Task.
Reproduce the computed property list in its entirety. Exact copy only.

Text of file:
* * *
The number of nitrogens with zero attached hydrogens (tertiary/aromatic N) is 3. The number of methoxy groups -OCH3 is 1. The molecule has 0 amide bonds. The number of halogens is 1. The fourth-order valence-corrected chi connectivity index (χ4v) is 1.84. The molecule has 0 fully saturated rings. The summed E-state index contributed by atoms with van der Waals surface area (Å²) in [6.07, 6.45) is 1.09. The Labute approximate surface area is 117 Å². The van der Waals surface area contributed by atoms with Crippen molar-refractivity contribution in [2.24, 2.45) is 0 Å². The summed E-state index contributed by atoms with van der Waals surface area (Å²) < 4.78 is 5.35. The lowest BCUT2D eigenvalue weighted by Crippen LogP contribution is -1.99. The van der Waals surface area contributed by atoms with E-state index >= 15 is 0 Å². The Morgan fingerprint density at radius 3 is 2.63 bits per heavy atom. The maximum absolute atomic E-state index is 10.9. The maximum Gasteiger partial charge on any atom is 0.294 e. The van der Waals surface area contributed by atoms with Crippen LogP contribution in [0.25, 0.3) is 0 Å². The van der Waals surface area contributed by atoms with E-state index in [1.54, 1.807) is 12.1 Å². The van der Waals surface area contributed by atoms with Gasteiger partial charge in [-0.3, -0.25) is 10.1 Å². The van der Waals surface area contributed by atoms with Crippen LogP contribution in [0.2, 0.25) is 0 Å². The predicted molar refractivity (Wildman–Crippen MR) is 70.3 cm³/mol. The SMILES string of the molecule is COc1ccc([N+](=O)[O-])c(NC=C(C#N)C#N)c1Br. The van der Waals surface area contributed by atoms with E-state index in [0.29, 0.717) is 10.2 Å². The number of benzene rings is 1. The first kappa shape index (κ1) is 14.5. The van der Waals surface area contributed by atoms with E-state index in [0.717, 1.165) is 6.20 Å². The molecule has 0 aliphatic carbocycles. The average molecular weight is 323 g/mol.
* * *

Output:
The number of nitrogens with zero attached hydrogens (tertiary/aromatic N) is 3. The number of methoxy groups -OCH3 is 1. The molecule has 0 amide bonds. The number of halogens is 1. The fourth-order valence-corrected chi connectivity index (χ4v) is 1.84. The molecule has 0 fully saturated rings. The summed E-state index contributed by atoms with van der Waals surface area (Å²) in [6.07, 6.45) is 1.09. The Labute approximate surface area is 117 Å². The van der Waals surface area contributed by atoms with Crippen molar-refractivity contribution in [2.24, 2.45) is 0 Å². The summed E-state index contributed by atoms with van der Waals surface area (Å²) < 4.78 is 5.35. The lowest BCUT2D eigenvalue weighted by Crippen LogP contribution is -1.99. The van der Waals surface area contributed by atoms with E-state index >= 15 is 0 Å². The Morgan fingerprint density at radius 3 is 2.63 bits per heavy atom. The maximum absolute atomic E-state index is 10.9. The maximum Gasteiger partial charge on any atom is 0.294 e. The van der Waals surface area contributed by atoms with Crippen LogP contribution in [0.25, 0.3) is 0 Å². The van der Waals surface area contributed by atoms with E-state index in [1.54, 1.807) is 12.1 Å². The van der Waals surface area contributed by atoms with Gasteiger partial charge in [-0.3, -0.25) is 10.1 Å². The van der Waals surface area contributed by atoms with Crippen LogP contribution in [0.2, 0.25) is 0 Å². The predicted molar refractivity (Wildman–Crippen MR) is 70.3 cm³/mol. The SMILES string of the molecule is COc1ccc([N+](=O)[O-])c(NC=C(C#N)C#N)c1Br. The van der Waals surface area contributed by atoms with E-state index in [0.29, 0.717) is 10.2 Å². The number of benzene rings is 1. The first kappa shape index (κ1) is 14.5. The van der Waals surface area contributed by atoms with E-state index in [0.717, 1.165) is 6.20 Å². The molecule has 0 aliphatic carbocycles. The average molecular weight is 323 g/mol.